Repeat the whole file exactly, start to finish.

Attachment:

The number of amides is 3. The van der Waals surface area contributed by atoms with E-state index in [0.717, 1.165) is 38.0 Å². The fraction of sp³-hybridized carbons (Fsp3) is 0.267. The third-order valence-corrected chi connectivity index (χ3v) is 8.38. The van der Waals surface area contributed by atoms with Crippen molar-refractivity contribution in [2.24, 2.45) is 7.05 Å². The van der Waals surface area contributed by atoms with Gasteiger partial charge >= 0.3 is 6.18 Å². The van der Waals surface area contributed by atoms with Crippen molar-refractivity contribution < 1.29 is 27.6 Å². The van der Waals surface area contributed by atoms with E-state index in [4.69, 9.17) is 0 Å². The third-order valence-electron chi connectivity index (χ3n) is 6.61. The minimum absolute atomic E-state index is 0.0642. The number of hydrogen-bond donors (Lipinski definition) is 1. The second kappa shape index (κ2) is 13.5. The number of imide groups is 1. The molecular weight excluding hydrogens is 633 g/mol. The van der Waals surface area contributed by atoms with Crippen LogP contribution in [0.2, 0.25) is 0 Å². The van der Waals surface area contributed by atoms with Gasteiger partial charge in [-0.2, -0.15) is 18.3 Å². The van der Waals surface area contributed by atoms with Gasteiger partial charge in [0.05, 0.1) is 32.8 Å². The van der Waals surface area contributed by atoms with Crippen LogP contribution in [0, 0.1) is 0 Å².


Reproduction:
The number of amides is 3. The van der Waals surface area contributed by atoms with E-state index in [0.717, 1.165) is 38.0 Å². The fraction of sp³-hybridized carbons (Fsp3) is 0.267. The third-order valence-corrected chi connectivity index (χ3v) is 8.38. The van der Waals surface area contributed by atoms with Crippen molar-refractivity contribution in [2.24, 2.45) is 7.05 Å². The van der Waals surface area contributed by atoms with Gasteiger partial charge >= 0.3 is 6.18 Å². The van der Waals surface area contributed by atoms with Crippen molar-refractivity contribution < 1.29 is 27.6 Å². The van der Waals surface area contributed by atoms with E-state index in [4.69, 9.17) is 0 Å². The third-order valence-electron chi connectivity index (χ3n) is 6.61. The minimum absolute atomic E-state index is 0.0642. The number of hydrogen-bond donors (Lipinski definition) is 1. The second kappa shape index (κ2) is 13.5. The number of imide groups is 1. The molecular weight excluding hydrogens is 633 g/mol. The van der Waals surface area contributed by atoms with Crippen LogP contribution in [0.2, 0.25) is 0 Å². The van der Waals surface area contributed by atoms with Gasteiger partial charge in [-0.2, -0.15) is 18.3 Å². The van der Waals surface area contributed by atoms with Gasteiger partial charge in [0.05, 0.1) is 32.8 Å². The van der Waals surface area contributed by atoms with Crippen LogP contribution in [0, 0.1) is 0 Å².